Let's take a quick vote. How many consumers are in favor of surcharges just for the convenience of using a credit card? Anybody? That's what we thought.
The European Union and the United Kingdom agree with that assessment. New rules from the British government will soon prohibit retailers from charging customers extra for paying for their purchase with a credit card. The UK rule stems from an EU directive set to take effect on January 13, 2018, and, according to the UK Treasury Ministry, British consumers could save a sizable portion of the millions of pounds spent annually on card surcharges.
Calling credit-card surcharges "rip-off charges," Economic Secretary to the Treasury Stephen Barclay said that such charges "have no place in a modern Britain." Do they have a place in a modern America? Some states already say no, but the situation is not straightforward -- and, despite Barclay's comment, lack of surcharges does not guarantee lower prices to consumers.
Variations on the theme
Currently, Puerto Rico and 10 states do not allow credit card surcharges (California, New York, Kansas, Florida, Maine, Connecticut, Texas, Oklahoma, Massachusetts, and Colorado). Merchants in the other states are generally allowed to pass on a surcharge that is equal to their costs associated with accepting the card (up to 4 percent). Surcharges on debit cards are already banned throughout the US via an amendment to the Dodd-Frank legislation.
However, each card network has a specific set of surcharging requirements that retailers must follow in order to apply surcharges using that card brand. Combine different card requirements with differing state rules and you can see why relations between retailers, banks, credit card companies, and the credit card processors are complex and tense.
For example, the American Express guideline does not allow retailers to charge a higher fee for one card network (swipe fee) compared to another. This is troublesome because fees are not the same among all card networks, and merchants are then limited to passing on only the lowest rate — or refusing to take cards with higher rates altogether.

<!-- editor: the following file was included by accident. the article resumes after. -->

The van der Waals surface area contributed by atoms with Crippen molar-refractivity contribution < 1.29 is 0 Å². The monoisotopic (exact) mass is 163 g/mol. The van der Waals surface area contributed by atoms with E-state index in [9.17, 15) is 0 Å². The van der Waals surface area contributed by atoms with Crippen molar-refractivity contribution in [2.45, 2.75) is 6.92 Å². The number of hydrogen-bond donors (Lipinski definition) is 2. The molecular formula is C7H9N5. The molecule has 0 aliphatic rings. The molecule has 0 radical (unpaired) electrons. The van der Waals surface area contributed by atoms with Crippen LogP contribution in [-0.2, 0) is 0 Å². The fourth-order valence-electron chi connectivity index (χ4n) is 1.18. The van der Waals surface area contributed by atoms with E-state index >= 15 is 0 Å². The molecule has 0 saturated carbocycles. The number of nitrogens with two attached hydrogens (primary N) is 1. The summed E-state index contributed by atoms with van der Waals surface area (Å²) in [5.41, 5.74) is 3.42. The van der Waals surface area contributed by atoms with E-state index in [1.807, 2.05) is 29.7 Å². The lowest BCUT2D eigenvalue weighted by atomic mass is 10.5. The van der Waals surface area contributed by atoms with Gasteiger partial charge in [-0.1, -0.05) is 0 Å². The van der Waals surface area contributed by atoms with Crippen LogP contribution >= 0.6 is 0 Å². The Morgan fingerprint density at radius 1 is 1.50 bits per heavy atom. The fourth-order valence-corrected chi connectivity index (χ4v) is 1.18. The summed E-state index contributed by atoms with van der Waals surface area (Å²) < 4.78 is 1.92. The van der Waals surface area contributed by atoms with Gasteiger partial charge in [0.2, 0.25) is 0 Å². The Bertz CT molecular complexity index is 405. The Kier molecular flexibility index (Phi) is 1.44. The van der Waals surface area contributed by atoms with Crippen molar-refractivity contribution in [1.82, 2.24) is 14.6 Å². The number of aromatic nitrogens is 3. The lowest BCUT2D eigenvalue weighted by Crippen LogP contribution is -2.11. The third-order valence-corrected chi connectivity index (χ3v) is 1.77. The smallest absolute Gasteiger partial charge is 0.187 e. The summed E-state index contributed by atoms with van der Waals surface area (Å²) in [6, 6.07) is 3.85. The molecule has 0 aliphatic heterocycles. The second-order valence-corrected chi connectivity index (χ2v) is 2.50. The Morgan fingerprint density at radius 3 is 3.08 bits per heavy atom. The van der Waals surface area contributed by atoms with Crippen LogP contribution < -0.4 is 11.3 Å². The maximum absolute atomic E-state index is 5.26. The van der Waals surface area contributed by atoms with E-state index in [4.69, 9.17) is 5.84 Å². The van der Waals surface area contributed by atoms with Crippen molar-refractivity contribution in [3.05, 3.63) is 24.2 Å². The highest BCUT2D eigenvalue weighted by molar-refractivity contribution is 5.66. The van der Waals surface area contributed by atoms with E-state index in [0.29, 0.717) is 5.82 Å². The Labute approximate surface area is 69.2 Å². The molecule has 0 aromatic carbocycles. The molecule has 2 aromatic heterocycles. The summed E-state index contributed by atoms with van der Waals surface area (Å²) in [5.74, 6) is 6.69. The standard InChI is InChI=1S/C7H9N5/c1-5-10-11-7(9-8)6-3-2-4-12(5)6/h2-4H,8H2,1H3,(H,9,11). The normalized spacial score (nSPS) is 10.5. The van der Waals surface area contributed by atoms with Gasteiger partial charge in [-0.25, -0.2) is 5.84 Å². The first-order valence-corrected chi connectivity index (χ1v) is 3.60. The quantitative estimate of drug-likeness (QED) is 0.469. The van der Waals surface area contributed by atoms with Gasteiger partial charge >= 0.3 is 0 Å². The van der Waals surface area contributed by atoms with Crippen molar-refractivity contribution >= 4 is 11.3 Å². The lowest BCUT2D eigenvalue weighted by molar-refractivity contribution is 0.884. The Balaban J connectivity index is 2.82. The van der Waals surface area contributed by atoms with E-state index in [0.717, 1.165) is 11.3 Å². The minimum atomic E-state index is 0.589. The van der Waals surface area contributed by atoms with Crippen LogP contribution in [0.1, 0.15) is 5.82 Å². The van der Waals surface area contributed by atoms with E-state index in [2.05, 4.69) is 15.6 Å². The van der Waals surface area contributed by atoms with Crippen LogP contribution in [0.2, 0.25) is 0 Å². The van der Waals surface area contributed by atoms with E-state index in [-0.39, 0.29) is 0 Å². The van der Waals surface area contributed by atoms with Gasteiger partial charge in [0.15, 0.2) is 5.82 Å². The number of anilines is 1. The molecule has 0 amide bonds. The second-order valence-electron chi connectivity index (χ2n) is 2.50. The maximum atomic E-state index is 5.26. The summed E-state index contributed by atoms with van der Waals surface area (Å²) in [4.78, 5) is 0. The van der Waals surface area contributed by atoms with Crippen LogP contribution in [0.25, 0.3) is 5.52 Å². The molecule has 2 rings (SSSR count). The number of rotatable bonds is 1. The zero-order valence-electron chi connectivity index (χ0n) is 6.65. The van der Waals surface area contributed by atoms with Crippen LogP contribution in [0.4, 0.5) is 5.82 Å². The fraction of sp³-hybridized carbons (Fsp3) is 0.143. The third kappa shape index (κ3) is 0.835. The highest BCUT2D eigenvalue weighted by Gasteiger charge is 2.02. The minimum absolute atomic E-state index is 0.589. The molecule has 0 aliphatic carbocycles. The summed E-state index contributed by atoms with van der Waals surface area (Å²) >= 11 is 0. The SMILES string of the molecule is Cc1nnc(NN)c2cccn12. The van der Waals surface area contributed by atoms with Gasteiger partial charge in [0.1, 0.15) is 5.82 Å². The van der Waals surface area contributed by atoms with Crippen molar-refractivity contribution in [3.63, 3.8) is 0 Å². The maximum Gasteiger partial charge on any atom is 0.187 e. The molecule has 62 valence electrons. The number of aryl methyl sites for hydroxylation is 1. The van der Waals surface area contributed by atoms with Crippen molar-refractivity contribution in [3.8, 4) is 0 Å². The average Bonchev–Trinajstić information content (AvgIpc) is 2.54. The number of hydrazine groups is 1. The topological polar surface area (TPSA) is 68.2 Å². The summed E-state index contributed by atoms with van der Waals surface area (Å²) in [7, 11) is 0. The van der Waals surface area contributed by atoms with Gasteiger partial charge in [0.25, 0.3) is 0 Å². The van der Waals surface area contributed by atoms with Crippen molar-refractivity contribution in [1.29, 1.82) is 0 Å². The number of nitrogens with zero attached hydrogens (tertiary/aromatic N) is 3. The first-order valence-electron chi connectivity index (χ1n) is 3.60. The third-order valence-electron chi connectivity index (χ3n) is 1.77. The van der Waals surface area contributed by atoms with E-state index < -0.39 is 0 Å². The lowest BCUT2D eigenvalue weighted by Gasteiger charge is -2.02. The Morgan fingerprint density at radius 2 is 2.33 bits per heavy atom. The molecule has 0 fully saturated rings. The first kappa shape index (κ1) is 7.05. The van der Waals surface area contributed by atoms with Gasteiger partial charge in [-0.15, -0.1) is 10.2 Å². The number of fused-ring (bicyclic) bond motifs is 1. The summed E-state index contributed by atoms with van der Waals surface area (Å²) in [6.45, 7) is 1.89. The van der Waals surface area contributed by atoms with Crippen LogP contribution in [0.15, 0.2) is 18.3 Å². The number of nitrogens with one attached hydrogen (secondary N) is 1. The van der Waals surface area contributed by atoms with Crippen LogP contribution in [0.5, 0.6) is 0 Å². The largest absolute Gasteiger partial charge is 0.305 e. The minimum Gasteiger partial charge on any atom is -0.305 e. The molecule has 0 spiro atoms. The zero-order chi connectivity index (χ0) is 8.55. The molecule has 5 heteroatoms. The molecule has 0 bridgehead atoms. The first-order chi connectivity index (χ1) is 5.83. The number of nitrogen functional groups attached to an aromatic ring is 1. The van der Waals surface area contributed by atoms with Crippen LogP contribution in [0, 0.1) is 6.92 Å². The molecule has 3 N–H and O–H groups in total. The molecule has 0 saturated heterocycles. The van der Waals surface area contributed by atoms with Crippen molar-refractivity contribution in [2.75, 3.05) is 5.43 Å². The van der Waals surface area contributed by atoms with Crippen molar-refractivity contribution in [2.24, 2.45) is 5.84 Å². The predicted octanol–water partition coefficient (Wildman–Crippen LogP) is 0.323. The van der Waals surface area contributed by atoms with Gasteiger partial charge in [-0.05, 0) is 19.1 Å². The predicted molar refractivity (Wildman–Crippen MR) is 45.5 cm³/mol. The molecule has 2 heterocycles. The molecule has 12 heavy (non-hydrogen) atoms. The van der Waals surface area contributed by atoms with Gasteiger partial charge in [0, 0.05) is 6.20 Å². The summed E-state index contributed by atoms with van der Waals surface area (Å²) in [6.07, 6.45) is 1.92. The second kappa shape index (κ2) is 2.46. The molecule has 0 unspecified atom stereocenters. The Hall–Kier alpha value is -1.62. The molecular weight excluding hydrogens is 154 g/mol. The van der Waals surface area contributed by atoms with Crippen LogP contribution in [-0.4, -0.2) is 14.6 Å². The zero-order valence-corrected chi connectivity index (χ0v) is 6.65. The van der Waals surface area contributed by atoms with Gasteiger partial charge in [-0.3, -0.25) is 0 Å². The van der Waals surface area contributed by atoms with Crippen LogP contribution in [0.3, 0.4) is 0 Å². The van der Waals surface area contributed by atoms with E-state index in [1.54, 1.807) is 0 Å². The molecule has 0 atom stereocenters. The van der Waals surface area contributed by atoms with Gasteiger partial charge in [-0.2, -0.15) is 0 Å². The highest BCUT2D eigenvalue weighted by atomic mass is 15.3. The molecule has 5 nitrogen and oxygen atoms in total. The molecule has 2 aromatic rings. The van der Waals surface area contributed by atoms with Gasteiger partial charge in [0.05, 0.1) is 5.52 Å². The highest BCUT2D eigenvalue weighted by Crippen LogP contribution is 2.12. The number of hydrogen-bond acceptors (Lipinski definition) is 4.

Retailers can get around this by applying product level surcharges (types of cards) instead of brand-level surcharges, but the situation remains complex. They must still abide by any state laws and limits/restrictions imposed by each card network, post an appropriate notice of the surcharge within their store, and include the surcharge amount as a separate line item on the receipt.
There's always a way
What about states where surcharges are not allowed? In many of these states, merchants are permitted to offer discounts for using cash or debit cards -- thus the standard price is raised to cover the cost of credit card processing.
The Supreme Court recently addressed a New York case challenging the execution of this approach, ruling that state law may be challenged with respect to the way prices are advertised on free speech grounds. New York state law allows that a merchant can advertise an item for a specific cash price (for example, $5) and a specific credit card price (for example, $5.10), or advertise the item for $5.10 with a 10 cent cash discount -- but the merchant can't advertise a $5 item and a 2 percent surcharge for credit.
Of course, retailers are welcome to raise prices straightaway without explanation and charge the same price to every one regardless of payment type. They risk losing business in doing so, but each merchant must do the risk/reward calculation.
In short, if the US bans credit card surcharges nationwide, retailers can -- and almost certainly will -- continue to find ways to recoup their costs. What can change, however, is making these costs fully transparent, so consumers can decide which cards best meet their needs. The free market should take care of the rest.
Nobody wants to pay extra fees on their credit card transactions, and it's laudable that the EU and UK are trying to protect their consumers from such fees. But it is naïve for them to assume that by removing card fees, merchants will mostly absorb the costs of processing credit cards, and not pass those costs on to consumers in other ways. We remain skeptical.
Your job as a savvy consumer is to consider all fees and taxes before making a purchase, regardless of what you are buying and where you are buying it. This is not always easy -- especially if you are buying an airline ticket or booking a hotel online -- but you can't truly comparison-shop until you understand the total costs associated with your purchase.
New regulations may make your job of assessing costs a bit easier, but they have an equal chance of making it harder. In either case, it's still your responsibility to shop wisely for credit products, comparing features, benefits -- and costs -- on an apple-to-apple basis.
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